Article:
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By Renee James

Jame DiBiasio is an American journalist and author who moved to Hong Kong twenty years ago and has remained in Asia ever since.

His second novel, BLOODY PARADISE, is set in Thailand’s island of Koh Samui, a vacation paradise. His first novel, Gaijin Cowgirl, was located in Japan, and his non-fiction book, The Story of Angkor, focused on the famous monuments and temples near Siem Reap, Cambodia.

We interviewed him by email from his home in Hong Kong in January.

Why this setting for BLOODY PARADISE?

Because Koh Samui is fantastic. It’s a beautiful island. Thai food is delicious. You can rent holiday homes cheaply. Thai culture is welcoming, but also different to what many foreigners are used to. Writers devote a lot of creative energy toward imagining their settings, so why not pick a setting I enjoy? That way it’ll be fun for readers who want to come with me.

I have never lived in Thailand, but visit it regularly.

The opening scene has your hero Trav trying to deal with terrible pain as he flees Hong Kong. It reads like something written from personal experience. Where did it come from?

I’ve never fractured a bone, and hope I never do. But I used to practice Thai-style kickboxing, and I have a small idea of how painful that can be. I never could take shin-on-shin blows without pads; it’s excruciating.

Your hero Trav and heroine Mazy are flawed people who have an air of desperation about them in the opening chapters. How did you conjure these characters?

I began with Trav. I wanted a scenario to get this guy truly isolated and unable to leave the island. He had to have everything ripped away. His tragic flaw is that he could have prevented all of it from happening, if he could only exert a little more self-control.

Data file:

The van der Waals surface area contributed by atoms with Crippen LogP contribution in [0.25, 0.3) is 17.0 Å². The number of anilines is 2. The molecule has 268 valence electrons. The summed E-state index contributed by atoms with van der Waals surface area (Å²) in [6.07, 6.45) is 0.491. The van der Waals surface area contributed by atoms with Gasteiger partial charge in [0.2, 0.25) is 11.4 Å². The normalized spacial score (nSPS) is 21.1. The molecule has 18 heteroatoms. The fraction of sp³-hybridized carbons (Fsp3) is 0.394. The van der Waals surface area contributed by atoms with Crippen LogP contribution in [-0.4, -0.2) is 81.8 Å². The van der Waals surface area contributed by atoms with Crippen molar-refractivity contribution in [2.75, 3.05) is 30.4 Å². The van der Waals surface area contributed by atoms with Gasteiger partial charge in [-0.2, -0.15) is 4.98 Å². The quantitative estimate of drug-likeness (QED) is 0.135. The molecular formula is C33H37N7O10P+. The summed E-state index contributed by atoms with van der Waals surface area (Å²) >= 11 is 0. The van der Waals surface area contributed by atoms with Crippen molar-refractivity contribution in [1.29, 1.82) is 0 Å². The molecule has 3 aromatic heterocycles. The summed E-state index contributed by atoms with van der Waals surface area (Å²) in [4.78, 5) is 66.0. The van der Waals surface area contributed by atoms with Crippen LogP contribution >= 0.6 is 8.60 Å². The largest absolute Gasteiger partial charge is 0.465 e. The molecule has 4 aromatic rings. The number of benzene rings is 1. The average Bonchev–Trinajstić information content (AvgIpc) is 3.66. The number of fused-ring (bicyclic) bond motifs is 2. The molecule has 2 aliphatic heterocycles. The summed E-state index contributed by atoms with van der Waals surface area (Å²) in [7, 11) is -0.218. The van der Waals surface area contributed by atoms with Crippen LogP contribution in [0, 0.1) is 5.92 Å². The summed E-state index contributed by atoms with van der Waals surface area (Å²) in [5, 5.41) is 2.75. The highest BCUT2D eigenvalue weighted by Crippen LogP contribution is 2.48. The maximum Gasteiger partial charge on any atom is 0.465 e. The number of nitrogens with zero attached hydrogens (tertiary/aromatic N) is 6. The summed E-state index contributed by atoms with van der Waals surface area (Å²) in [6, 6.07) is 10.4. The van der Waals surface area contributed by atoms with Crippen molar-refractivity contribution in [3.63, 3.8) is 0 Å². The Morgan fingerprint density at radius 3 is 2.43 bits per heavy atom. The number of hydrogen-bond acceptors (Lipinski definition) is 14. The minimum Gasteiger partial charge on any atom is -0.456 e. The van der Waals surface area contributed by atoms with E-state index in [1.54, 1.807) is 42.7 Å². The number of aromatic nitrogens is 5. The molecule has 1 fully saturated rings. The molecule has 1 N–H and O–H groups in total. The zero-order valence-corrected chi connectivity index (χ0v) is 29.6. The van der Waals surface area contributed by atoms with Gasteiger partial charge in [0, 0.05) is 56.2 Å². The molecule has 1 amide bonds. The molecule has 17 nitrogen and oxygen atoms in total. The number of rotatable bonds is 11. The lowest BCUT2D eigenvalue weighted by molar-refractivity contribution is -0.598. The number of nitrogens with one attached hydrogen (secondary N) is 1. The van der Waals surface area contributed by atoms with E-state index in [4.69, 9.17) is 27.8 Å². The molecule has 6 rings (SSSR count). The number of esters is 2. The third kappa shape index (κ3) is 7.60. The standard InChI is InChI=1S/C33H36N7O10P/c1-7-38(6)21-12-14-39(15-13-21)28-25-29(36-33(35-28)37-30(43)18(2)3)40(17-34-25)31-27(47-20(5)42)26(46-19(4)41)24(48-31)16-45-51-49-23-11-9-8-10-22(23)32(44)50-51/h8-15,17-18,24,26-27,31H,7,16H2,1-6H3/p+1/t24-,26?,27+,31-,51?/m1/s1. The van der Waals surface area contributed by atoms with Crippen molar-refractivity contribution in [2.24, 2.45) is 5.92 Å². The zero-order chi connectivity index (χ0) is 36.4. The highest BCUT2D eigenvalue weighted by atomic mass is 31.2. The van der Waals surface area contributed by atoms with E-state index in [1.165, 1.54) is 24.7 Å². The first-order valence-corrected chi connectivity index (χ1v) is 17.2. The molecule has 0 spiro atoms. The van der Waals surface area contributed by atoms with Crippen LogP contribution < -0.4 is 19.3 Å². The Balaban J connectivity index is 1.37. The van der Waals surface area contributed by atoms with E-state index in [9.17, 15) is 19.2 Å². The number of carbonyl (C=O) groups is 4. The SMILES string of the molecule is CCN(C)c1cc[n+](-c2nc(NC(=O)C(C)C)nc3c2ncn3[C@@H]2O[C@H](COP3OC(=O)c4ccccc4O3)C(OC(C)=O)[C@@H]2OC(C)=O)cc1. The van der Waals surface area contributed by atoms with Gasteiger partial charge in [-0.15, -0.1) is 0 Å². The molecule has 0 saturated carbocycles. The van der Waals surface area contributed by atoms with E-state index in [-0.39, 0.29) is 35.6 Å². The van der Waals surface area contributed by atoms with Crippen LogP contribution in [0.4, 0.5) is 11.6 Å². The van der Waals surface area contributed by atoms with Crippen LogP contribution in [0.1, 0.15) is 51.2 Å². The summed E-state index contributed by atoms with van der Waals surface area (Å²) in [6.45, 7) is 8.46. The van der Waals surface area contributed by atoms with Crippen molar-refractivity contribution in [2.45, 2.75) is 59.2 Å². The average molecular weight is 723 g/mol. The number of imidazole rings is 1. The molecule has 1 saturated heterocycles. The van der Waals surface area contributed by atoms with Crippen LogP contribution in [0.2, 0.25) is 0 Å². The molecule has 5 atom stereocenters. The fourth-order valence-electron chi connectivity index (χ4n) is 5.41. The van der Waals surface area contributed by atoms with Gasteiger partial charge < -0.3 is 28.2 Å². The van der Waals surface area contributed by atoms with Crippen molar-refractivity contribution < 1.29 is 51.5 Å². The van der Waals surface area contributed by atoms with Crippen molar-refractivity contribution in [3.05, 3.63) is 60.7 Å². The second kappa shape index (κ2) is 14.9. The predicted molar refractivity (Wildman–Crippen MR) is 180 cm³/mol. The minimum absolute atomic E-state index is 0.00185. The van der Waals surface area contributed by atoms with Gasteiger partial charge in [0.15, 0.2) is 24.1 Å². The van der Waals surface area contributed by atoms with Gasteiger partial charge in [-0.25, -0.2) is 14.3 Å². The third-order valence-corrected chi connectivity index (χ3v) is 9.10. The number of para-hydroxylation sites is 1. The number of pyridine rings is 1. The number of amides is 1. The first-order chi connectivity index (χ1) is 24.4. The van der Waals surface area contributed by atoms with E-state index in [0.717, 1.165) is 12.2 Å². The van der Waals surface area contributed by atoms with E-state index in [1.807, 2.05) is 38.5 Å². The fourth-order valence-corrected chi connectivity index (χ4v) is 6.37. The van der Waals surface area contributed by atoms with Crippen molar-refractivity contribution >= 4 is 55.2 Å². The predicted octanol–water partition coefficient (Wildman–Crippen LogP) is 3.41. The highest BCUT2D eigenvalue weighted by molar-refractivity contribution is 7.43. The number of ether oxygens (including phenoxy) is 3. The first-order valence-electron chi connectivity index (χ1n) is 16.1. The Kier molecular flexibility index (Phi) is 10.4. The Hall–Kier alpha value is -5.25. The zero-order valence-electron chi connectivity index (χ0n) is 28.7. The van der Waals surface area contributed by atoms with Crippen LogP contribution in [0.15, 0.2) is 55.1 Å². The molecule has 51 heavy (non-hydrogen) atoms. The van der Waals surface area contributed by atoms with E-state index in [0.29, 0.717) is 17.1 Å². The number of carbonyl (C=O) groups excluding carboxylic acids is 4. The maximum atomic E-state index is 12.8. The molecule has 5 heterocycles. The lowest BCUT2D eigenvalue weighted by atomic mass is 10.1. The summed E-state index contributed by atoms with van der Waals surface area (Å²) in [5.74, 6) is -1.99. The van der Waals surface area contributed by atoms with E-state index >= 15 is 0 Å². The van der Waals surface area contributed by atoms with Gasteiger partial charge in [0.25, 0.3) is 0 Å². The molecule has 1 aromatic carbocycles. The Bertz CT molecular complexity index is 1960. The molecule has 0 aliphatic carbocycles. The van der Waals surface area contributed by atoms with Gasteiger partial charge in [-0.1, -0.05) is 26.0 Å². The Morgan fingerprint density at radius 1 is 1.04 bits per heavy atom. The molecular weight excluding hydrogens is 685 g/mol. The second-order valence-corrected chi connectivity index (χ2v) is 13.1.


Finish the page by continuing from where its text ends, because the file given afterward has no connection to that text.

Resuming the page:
Mazy took longer to create. I was wading into subjects of which I have no personal experience. Her story opens with her meekly subjecting herself to being struck by an abusive boyfriend. But Mazy, despite having many weaknesses, is not weak. I had to work hard at making her sympathetic and, ultimately, heroic.

For both characters, their ultimate barriers are psychological, and one way or another, they see in each other a potential lifeline.

You’re American born and have lived in Hong Kong for twenty years—how did you get to that part of Asia in the first place, and what made you stay there?

I was a cub reporter in New York City, working in financial journalism. My employer had an office in Hong Kong. I was 26. What the hell, right? Hong Kong turned out to offer a lot more opportunity than New York. Later I married a woman born in the city. So while my identity will always be American Hong Kong’s the closest thing to home.

Your first novel, Gaijin Cowgirl, was set in Asia. Tell us about it.

Gaijin is the Japanese word for foreigner. The story is about Val, a beautiful but troubled American who ends up working in a high-end Tokyo hostess club. Her number-one tipper is an old man with sinister hobbies and a map to stolen World War II gold, buried somewhere in Southeast Asia. The story becomes an epic chase adventure as Val tries to get her hands on the gold before the bad guys. It includes a lot of historical background about America’s history in Asia, which gives the book some extra resonance.